Legal wild turkey quarry arrives on Saturday
You just have to love October … the month of harvest that continues to give!
The archery deer season is in full swing, as are the rabbit, squirrel, and mocking bird seasons, and there are still a few days left in the early part of the southern area duck season.
And this Saturday, the fall wild turkey season opens and continues until next Saturday. Permits are still available and, unlike the spring season which lasts several weeks, the hens can be harvested.
The fall season was instituted in 1997, and the early years interest was relatively high. The four-week spring season began in 1981 after a successful reintroduction of wild turkeys obtained from another state, with an average harvest number of 2,900-3,000 gobblers.
In contrast, harvest numbers for both sexes in the fall season can be low (96 in 2020 and 77 in 2019), averaging around 150 since the start of the fall hunt. In 2000, 239 birds were tagged, with 2001 having the highest number with 258.
Why this huge difference? Factor # 1 is that there is so much going on in October between the aforementioned hunting seasons and the increasingly warm salt and freshwater fishing that who has time for turkeys? Factor # 2 is that many undead hunters consider spring the ‘real’ turkey season as bringing in an ever-wary gobbler within range is one of the hunting’s biggest challenges.
Fall turkeys? You walk them around, disperse a flock of chickens, mature gobblers and jakes (“teenagers”), notice where some of the birds have flown, settle down, and after waiting for about 20 minutes, start calling, in hoping that one or more of the gregarious of the flock will respond and come back to you.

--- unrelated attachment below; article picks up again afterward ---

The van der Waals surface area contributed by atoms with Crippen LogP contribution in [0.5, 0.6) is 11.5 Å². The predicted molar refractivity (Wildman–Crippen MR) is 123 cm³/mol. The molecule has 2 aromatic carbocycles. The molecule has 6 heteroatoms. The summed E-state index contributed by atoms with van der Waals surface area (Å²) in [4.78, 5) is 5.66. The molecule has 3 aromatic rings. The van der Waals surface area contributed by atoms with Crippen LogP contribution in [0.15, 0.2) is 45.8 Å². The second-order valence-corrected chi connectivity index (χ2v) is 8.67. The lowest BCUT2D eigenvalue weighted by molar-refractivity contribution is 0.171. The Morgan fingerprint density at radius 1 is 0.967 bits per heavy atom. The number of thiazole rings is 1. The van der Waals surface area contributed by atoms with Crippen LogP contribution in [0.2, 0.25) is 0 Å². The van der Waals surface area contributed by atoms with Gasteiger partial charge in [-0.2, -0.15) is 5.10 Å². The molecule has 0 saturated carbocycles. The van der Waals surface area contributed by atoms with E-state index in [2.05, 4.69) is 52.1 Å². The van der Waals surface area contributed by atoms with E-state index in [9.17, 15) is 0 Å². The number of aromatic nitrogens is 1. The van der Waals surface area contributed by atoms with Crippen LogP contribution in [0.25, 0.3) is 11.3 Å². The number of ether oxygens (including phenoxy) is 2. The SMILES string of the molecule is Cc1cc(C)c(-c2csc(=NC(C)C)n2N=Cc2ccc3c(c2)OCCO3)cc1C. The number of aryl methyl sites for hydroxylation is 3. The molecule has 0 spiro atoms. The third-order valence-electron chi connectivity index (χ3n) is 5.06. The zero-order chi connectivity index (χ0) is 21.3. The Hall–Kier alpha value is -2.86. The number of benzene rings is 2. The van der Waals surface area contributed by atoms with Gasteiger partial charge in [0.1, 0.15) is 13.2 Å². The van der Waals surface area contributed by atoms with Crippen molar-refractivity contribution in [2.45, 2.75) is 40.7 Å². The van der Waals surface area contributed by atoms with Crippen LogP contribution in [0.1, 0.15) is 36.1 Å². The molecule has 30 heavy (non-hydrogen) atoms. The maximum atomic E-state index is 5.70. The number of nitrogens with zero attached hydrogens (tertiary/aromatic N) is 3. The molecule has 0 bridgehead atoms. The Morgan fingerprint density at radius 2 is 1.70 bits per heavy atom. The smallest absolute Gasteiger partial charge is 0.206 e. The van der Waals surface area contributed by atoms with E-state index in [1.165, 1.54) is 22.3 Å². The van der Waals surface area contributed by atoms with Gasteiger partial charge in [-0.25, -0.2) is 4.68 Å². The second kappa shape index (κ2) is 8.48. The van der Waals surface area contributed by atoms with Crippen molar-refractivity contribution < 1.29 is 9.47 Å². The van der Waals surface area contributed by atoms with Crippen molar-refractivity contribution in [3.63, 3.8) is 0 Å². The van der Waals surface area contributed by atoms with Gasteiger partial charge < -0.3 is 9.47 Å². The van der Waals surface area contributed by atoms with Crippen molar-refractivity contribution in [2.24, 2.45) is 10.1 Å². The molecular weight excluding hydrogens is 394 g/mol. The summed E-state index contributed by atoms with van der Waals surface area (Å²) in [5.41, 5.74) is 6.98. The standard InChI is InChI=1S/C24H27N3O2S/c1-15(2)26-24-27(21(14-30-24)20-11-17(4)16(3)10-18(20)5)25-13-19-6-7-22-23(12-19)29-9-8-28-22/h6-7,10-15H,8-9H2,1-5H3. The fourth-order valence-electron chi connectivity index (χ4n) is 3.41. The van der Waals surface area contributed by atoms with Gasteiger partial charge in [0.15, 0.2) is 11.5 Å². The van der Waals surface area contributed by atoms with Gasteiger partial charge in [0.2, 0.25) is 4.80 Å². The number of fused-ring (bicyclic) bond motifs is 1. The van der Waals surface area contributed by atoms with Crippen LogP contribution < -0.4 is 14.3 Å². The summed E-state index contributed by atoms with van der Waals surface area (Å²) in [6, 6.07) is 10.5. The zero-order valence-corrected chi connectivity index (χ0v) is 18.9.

Sometimes it’s an opportunistic encounter that has happened to us more than once walking slowly through the woods and along the fields, chasing squirrels, and then meeting a herd momentarily more interested in pecking and scratching than be aware of the environment.
Some employ specially trained dogs to locate and dismantle a herd and give a brief chase. We had the opportunity to participate in such a hunt and it is thrilling to watch the dog work and then once the birds have dispersed return to the chosen spot where he lies down and patiently waits for the rest of the hunt is taking place.
The limit is one bird per permit, but only one turkey can be harvested per day. Hunting hours range from half an hour before sunrise to half an hour after sunset. Artificial lures can be used and a turkey call must be in possession. A harvested bird must be immediately tagged and reported through the automated harvest reporting system. Permits ($ 21) are always available from licensing agents or at njfishandwildlife.com. The turkey hunting area (THA) map can be found on page 51 of the Hunting & Trapping Digest. In South Jersey, THA numbers are 14, 15, 16, 20-22. Lots of land and lots of birds, that’s for sure.
Wouldn’t it be cool to make the main course for the Thanksgiving feast ?!
NJ Hike: Tatum Park
A visit to the beautiful Tatum Park in Middletown, New Jersey